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Meaghan Zaremba Music Room now a registered charity

May 30, 2019   ·   0 Comments


The Meaghan Zaremba Music Room is looking for more support now that it has a charitable status.

Composed of volunteers, the grassroots organization operates from Tisho’s Music Academy. They are focused on providing music lessons to those who struggle physical and mental challenges.

“It’s amazing what they can absorb,” said Mary Balinov, co-owner of Tisho’s Music Academy in Bolton. “I think with any kind of disability and mental illness, we tend to think of them as having limitations. There’s no such thing.”

The organization receives the bulk of their clients, about 900 individuals annually, from Special Needs Adult Program Services Organization (SNAPSO), Brampton Caledon Community Living (BCCL) and VITA Community Living.

They currently provide five sessions a week, and planning to bring it up to six by September. They however, cannot take in anymore clients because of insufficient funds.

“We can’t take in anymore, because we don’t have the funding,” said Balinov. “That’s five sessions a week. By September it’s going to be six, and we’re hoping to have the funds to carry the load of six by then.”

During a session, the students spread out in a room in their individual stations playing drums, piano, precessions, side keyboards and a microphone singing to some songs from a recording. They then, rotate across the stations to have a chance at different instruments.

“Tisho is a master at this,” said Balinov. “He knows how to get them to follow a beat and certain rhythm. He has a voice that carries over everybody else, so everybody tends to listen to him.”

Balinov said the clients don’t want to leave when the session is over. She said they tend to hover around the door.

Howard Phee, chair on the board of directors, said it cost about $40,000 to $50,000 annually to run the programs.

“We have to raise all of our own money,” said Phee. “We don’t get any government funding, that’s budgeted to support the loads we already have now. When new groups wish to come and bring their clients, we have to raise more money before we are able to take them.”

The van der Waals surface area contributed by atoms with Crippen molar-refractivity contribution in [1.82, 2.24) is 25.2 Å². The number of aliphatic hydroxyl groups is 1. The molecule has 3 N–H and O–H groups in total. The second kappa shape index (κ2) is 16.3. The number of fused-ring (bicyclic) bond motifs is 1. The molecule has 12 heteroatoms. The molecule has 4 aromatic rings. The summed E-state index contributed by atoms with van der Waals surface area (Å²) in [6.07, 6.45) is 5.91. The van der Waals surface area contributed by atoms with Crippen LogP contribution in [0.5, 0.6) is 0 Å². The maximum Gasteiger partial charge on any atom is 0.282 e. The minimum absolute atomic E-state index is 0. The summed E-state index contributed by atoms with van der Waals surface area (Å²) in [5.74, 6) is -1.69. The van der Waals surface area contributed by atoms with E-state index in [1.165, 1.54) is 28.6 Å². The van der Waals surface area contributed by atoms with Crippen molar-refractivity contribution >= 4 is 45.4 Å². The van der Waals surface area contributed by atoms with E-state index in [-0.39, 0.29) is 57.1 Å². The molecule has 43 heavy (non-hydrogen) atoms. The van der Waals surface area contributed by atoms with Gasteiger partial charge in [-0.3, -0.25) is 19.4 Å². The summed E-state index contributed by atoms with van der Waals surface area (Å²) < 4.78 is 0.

The organization runs a number of fundraising events throughout the year, such as Beer for a Year raffle, among many other initatives.

“We have a lot of service clubs donate,” said Phee. “We have individual corporate donations and we have individual donations, as well.”

While the organization wants to offer more, they note none of the programs will change. They just now able to provide a tax receipts to individuals and corporate donors.

Balinov said they were shocked that some of their clients that came through their doors, who were deaf or blind, make a lasting impression. 

“I’ve seen one individual completely get up from his wheelchair,” said Balinov. “He could not stand up straight and really hunched over but he got up from his wheelchair and wanted someone to hold his hand so he could dance.

She said there were some, who were non-verbal, actually hum and others who stuttered before, would be able to sing without that impediment.

“At this point in time, since we know have our charitable status and we’re a registered charity, we have more credibility,” said Balinov. “We would like to reach out to the community, to any individuals and corporations that will help with donations, no matter how small, to help us maintain this room.

“Give them the opportunity and they will show you what they can do.”

The Meaghan Zaremba Music Room launched in 2013. Meaghan suffered severe brain damage after a serious car accident at the age of five. Doctors told her mother, Danielle, that she should be taken off life support. They said Meaghan would never be able to take care of herself.

Her mother refused to give up on her daughter.

Meaghan is alive and well today and has grown into an inspiration for those around her. The room was developed from her passion of music.

For more information call (905)-951-7416 or email



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